The English and Scottish commissioners present articles of agreement for the Parliamentary Union of the two countries to Queen Anne at St James’s Palace, 1706, mural by Sir Walter Thomas Monnington © UK Parliament WOA 2599

Queen Anne was the last of the Stuart monarchs, reigning from 1702 – 1714. The end of one era marked the beginning of another with the passing of the Act of Union in 1707, which merged England and Scotland into the United Kingdom of Great Britain.  

Sir Walter Thomas Monnington’s painting shows Queen Anne – enthroned and surrounded by her court at St James’ Palace – presented with the Articles of Union. The picture forms part of ‘The Building of Britain’ series in St Stephen’s Hall, one of eight works which capture key moments in British history. The scenes in this series were selected in 1925 and completed in 1927.

A large marble sculpture against a gilded architectural background. The figure of Queen Victoria is seated on a throne, holding a sceptre and laurel wreath, and supported by two standing figures representing Justice and Clemency.
Queen Victoria, marble sculpture by John Gibson © UK Parliament WOA S88

Queen Victoria

When Queen Victoria was crowned in 1837 she began what was to become a 63-year reign which saw huge social, political and cultural change in the UK and beyond as Britain continued to expand and control the British Empire. Following the fire of 1834, which destroyed the old Palace of Westminster, Queen Victoria became the first monarch to open Parliament in Charles Barry’s new gothic Palace.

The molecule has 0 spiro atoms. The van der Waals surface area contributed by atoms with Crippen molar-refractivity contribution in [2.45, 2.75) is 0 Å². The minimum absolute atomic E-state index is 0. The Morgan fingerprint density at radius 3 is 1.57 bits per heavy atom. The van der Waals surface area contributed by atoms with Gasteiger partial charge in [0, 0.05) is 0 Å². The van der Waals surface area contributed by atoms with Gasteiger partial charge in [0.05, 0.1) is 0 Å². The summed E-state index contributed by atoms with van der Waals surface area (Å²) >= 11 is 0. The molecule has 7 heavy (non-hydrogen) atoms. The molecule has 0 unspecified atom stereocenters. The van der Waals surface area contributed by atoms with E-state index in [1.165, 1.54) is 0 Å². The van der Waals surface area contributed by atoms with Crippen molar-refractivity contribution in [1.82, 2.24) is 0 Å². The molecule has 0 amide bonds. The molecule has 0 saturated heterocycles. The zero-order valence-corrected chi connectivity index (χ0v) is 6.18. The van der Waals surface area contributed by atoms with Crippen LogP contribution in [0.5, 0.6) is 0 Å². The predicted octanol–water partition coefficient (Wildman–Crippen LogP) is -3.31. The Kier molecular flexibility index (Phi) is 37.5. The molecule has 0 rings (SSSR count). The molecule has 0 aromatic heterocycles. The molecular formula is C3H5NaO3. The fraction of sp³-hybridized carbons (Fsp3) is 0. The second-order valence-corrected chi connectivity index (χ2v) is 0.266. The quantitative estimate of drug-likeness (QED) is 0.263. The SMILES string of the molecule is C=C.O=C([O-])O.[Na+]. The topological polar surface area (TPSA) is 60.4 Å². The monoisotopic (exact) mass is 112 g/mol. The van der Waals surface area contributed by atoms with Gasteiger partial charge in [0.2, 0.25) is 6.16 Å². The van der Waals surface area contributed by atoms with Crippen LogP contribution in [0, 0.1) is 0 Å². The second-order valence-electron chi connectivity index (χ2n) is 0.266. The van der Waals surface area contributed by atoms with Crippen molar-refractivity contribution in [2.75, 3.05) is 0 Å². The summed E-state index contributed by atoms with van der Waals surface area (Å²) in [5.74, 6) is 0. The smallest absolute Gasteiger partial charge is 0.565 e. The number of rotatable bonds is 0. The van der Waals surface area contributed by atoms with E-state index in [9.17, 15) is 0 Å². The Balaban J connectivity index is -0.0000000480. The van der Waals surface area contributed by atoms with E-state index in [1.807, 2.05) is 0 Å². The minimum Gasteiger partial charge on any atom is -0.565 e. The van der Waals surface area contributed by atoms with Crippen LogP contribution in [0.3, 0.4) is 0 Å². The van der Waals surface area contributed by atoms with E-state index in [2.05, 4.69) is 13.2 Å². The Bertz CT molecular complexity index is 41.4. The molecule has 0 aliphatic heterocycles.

Representations of Queen Victoria were central to the decorative schemes of the Palace. They are integrated widely into the fabric of the building and the works of art collection. Crowning these representations is John Gibson’s monumental statue which dominates the Prince’s Chamber in the House of Lords. Queen Victoria is shown enthroned wearing crown and robes and supported by the figures of Justice and Clemency.

Elizabeth II

A bronze bust against a wood-panelled interior. The head of Queen Elizabeth is shown wearing a crown. The bust is modern in style with a rough textured finish, and is dark brown in colour. The work begins at the sitter's neck and doesn't show her shoulders.
Queen Elizabeth II, bronze sculpture by Oscar Nemon © UK Parliament WOA S527

Queen Elizabeth II attended her first State Opening of Parliament in November 1952 following her succession. During her 70-year reign as Queen of Britain and Head of the Commonwealth, she saw 18 general elections and 15 different Prime Ministers. Parliament marked many milestones under Elizabeth II including her Silver (1977), Gold (2002) and Diamond (2012) Jubilees. To mark these milestones Parliament presented gifts to the monarch which include the Jubilee Window in Westminster Hall (2012) and the Jubilee Fountain in New Palace Yard (1977).

The bust of Elizabeth II by sculptor Oscar Nemon was unveiled in 2009 and is on permanent display in the Robing Room in the House of Lords. The bust is cast from an original plaster made in the 1960s during sittings with the Queen when Oscar Nemon had a studio in St James’s Palace. It shows the Queen wearing the Imperial Crown of State.